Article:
Sequences generated by this study were deposited to GenBank under the BioProject accession number PRJNA678471.

Statistical Analysis

Some summary statistics of the ASVs obtained in each sampling location were calculated to obtain ‘Total ASV’ (total quantity), ‘Different ASV,’ ‘Predominant ASV’ (more than 1000 copies per sampling location) and ‘Unique ASV’ (present in a sampling location and absent in the others). Also, ASVs were binned into ‘core community’ (highly persistent) if present in 90% (referred to as the Core90) or 80% (Core80) of soil samples. The Core90 community analysis was carried out for Plateau, Nunatak, Elephant and Biscoe sampling locations together. The Core80 community analysis was performed for the 4 sampling locations separately, thus obtaining the ‘core community’ of each location (if present in 80% of sampling points of a sampling location). The data obtained from each Core80, and their taxonomic assignments, were jointly compared between the 4 locations to determine their distributions. Results are shown in Table 2.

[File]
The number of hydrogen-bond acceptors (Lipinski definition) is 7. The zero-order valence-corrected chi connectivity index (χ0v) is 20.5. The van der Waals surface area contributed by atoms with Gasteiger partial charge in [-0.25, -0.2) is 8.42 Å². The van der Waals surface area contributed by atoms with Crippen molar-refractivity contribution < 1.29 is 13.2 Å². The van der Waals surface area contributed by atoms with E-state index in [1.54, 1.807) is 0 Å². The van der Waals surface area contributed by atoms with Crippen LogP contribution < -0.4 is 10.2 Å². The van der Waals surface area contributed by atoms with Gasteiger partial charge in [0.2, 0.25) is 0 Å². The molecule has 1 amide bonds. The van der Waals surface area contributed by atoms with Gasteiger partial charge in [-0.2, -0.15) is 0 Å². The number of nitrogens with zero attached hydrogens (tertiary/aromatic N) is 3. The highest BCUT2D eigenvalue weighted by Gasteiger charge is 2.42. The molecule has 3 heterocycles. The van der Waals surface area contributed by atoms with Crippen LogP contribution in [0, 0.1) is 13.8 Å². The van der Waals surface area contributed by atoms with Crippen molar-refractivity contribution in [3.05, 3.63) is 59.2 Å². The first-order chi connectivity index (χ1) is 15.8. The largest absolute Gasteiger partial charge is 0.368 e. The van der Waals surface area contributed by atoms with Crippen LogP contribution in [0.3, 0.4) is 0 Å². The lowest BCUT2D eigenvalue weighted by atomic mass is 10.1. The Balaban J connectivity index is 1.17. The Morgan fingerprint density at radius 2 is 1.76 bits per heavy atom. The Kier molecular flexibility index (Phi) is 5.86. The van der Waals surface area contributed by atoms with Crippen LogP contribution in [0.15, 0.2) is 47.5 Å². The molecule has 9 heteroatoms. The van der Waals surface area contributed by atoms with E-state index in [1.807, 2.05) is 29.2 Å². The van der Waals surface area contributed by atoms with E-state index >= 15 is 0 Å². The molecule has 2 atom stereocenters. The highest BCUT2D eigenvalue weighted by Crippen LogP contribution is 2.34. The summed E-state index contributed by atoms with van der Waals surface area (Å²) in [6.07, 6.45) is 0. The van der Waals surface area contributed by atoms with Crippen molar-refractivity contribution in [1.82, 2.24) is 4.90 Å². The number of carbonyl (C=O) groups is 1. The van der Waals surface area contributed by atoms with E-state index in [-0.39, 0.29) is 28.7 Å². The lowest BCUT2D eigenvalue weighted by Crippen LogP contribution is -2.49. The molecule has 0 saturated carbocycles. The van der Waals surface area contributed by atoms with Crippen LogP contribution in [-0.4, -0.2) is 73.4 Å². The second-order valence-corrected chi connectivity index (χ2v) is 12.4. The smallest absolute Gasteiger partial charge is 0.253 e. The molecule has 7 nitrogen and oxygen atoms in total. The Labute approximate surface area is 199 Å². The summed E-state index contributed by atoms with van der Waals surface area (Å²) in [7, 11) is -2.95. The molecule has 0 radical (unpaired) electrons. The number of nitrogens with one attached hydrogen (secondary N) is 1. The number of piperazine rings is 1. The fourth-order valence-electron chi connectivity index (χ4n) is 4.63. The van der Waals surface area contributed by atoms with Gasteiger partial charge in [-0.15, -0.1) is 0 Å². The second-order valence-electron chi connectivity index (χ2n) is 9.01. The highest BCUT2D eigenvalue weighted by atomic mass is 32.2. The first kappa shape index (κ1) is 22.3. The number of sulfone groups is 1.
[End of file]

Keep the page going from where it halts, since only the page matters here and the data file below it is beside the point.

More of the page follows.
Alpha diversity indices (Richness and Shannon Index) and their rarefaction curves were estimated using the plugin q2-diversity (running 10 iterations and 1000 sequence steps up to the maximum number of sequences per sample). The lowest sample-specific sequencing depth (104777) were used to compensate for the variation in read numbers. Beta diversity was assessed using Bray-Curtis dissimilarities between the community compositions of the sampling sites.

We have proposed different experimental design models, depending on the scale, for analyzing the influence of the depth, sector or location factors on the diversity:

- At the fine scale, we adjusted two balanced block experimental design models in which the factor was the soil depth, and the block was the sampling point. One with data from 2 soil depths at 10 sampling points in Plateau, and the other with data from 2 soil depths at 6 sampling points in Nunatak.

- At the medium scale, we adjusted four balanced one-factor experimental design models, one for each location (Plateau, Nunatak, Elephant, and Biscoe), in which the sector was the factor. Each model was fitted with data from two top-stratum soils of each of the sectors into which the sampling locations were divided.

- At the coarse scale, we adjusted a one-factor experimental design model, in which the factor was the location, with the data from all the top-stratum soils collected at the four locations.